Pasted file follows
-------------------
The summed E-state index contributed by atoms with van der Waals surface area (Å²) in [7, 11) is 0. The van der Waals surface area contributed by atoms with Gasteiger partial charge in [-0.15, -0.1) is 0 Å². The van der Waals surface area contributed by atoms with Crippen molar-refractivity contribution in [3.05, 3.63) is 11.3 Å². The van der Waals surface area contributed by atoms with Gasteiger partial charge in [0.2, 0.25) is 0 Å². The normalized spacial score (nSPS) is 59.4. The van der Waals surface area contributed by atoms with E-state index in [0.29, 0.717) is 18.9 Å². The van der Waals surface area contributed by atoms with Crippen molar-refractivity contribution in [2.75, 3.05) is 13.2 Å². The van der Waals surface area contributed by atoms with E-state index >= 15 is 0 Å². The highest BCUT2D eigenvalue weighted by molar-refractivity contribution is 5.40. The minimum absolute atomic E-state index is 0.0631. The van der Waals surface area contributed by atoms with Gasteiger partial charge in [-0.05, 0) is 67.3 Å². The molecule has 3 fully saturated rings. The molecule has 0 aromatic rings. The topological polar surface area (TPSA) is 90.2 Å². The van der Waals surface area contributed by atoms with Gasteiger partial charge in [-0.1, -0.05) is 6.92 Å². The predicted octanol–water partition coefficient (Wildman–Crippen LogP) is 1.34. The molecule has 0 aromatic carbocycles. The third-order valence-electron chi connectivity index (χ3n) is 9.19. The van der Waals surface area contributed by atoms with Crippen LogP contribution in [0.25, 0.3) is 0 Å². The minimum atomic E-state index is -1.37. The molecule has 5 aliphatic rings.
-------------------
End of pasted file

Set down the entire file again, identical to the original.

The summed E-state index contributed by atoms with van der Waals surface area (Å²) in [7, 11) is 0. The van der Waals surface area contributed by atoms with Gasteiger partial charge in [-0.15, -0.1) is 0 Å². The van der Waals surface area contributed by atoms with Crippen molar-refractivity contribution in [3.05, 3.63) is 11.3 Å². The van der Waals surface area contributed by atoms with Gasteiger partial charge in [0.2, 0.25) is 0 Å². The normalized spacial score (nSPS) is 59.4. The van der Waals surface area contributed by atoms with E-state index in [0.29, 0.717) is 18.9 Å². The van der Waals surface area contributed by atoms with Crippen molar-refractivity contribution in [2.75, 3.05) is 13.2 Å². The van der Waals surface area contributed by atoms with E-state index >= 15 is 0 Å². The highest BCUT2D eigenvalue weighted by molar-refractivity contribution is 5.40. The minimum absolute atomic E-state index is 0.0631. The van der Waals surface area contributed by atoms with Gasteiger partial charge in [-0.05, 0) is 67.3 Å². The molecule has 3 fully saturated rings. The molecule has 0 aromatic rings. The topological polar surface area (TPSA) is 90.2 Å². The van der Waals surface area contributed by atoms with Gasteiger partial charge in [-0.1, -0.05) is 6.92 Å². The predicted octanol–water partition coefficient (Wildman–Crippen LogP) is 1.34. The molecule has 0 aromatic carbocycles. The third-order valence-electron chi connectivity index (χ3n) is 9.19. The van der Waals surface area contributed by atoms with Crippen LogP contribution in [0.25, 0.3) is 0 Å². The minimum atomic E-state index is -1.37. The molecule has 5 aliphatic rings.